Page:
Tax-free investments – The impact of withdrawals

Tax-free investment products went live on the 1 March 2015 and early signs are that they are proving to be quite popular. There has however been a lot of confusion regarding the threshold contributions and more especially the impact on those thresholds when an investor decides to make withdrawals.

Contribution thresholds

Sec 12T (4) of the Income Tax Act states that:

“Contributions in respect of tax free investments shall be –

(a) limited to an amount of R30 000 in aggregate during any year of assessment;

(b) an amount in cash; and

(c) limited to an amount of R500 000 in aggregate.”

The annual R30 000 threshold applies across all tax-free investments with product providers, as does the R500 000 lifetime threshold. Sec 12T (7) states that any over-contribution on either threshold will be taxed at a flat rate of 40% regardless of the investors marginal rate of tax.

Why would a withdrawal matter?

Any withdrawal ‘replaced’ in the same year of assessment will form part of the annual R30 000 threshold as well as the R500 000 threshold. If the investor contributes R25 000 in Year 1 and decides to make a withdrawal of R10 000 in the same year, the investor would only have R5 000 of their annual R30 000 threshold remaining. Should the investor then decide to ‘replace’ the withdrawn R10 000 in the same year, the contribution amount reported to SARS will be R35 000 which will constitute an over contribution of R5 000 taxed at 40% (R2 000 tax paid). Further, the over contribution of R5 000 in the same year will have the effect of reducing the lifetime R500 000 threshold from R475 000 to R465 000.

It is for this reason that treasury introduced in the regulations released on the 20 February 2015, an obligation on a product provider to limit the contribution by an investor to R30 000 during any one tax year of assessment. Nedgroup Investments has therefore changed its processes and systems to accommodate such a restriction.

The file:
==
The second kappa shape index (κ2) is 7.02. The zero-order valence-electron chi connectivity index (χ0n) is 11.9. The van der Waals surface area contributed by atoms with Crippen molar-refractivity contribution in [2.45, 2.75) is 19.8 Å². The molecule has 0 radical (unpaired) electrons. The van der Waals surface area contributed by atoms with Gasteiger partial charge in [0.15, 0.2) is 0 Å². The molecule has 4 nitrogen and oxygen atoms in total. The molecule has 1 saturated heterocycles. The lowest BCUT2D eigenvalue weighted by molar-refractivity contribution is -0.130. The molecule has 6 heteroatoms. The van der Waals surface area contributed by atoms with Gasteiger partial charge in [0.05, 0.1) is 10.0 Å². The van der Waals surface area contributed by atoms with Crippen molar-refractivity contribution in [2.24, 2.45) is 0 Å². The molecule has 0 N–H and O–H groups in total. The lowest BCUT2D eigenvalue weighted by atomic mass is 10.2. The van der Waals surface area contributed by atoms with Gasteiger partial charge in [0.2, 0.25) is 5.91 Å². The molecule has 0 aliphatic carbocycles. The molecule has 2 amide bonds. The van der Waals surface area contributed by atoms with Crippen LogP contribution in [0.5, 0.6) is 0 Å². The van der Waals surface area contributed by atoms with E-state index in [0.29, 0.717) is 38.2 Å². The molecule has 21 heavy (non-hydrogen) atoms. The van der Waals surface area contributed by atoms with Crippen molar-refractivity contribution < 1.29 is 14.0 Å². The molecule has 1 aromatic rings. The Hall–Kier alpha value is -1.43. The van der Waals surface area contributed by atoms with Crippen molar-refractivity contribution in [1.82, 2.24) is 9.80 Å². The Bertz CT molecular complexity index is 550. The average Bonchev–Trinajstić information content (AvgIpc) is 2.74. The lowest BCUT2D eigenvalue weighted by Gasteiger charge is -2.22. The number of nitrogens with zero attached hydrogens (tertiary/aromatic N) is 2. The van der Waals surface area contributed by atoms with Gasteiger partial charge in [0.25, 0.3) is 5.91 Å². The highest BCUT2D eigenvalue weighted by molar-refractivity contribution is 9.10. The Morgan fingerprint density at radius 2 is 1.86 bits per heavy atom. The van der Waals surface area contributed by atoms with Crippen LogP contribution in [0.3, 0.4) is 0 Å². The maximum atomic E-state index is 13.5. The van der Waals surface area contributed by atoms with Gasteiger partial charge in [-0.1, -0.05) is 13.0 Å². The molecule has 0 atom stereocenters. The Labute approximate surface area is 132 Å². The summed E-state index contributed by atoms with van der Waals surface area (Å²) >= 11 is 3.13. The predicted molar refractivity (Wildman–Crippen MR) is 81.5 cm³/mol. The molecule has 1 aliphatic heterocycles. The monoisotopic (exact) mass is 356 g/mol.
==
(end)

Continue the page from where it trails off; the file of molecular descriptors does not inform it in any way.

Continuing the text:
The problem however lies with an investor who decides to take out tax-free investments across various product providers. In such a scenario it is near impossible for product providers to restrict contributions across product providers to R30 000 when they cannot stop an investor from taking out another tax-free investment with a peer. It is therefore important for financial planners to warn potential investors of the impact of over contributions and withdrawals. While tax-free investments are rightly regulated to be liquid investments, it is vital that an investor understands the impact of such withdrawal. Ideally, an investor would want the contributions to remain invested for as long as possible, in order to benefit from the tax-free returns. Remember that the threshold caps apply to money going in and not the money coming out of the investment.

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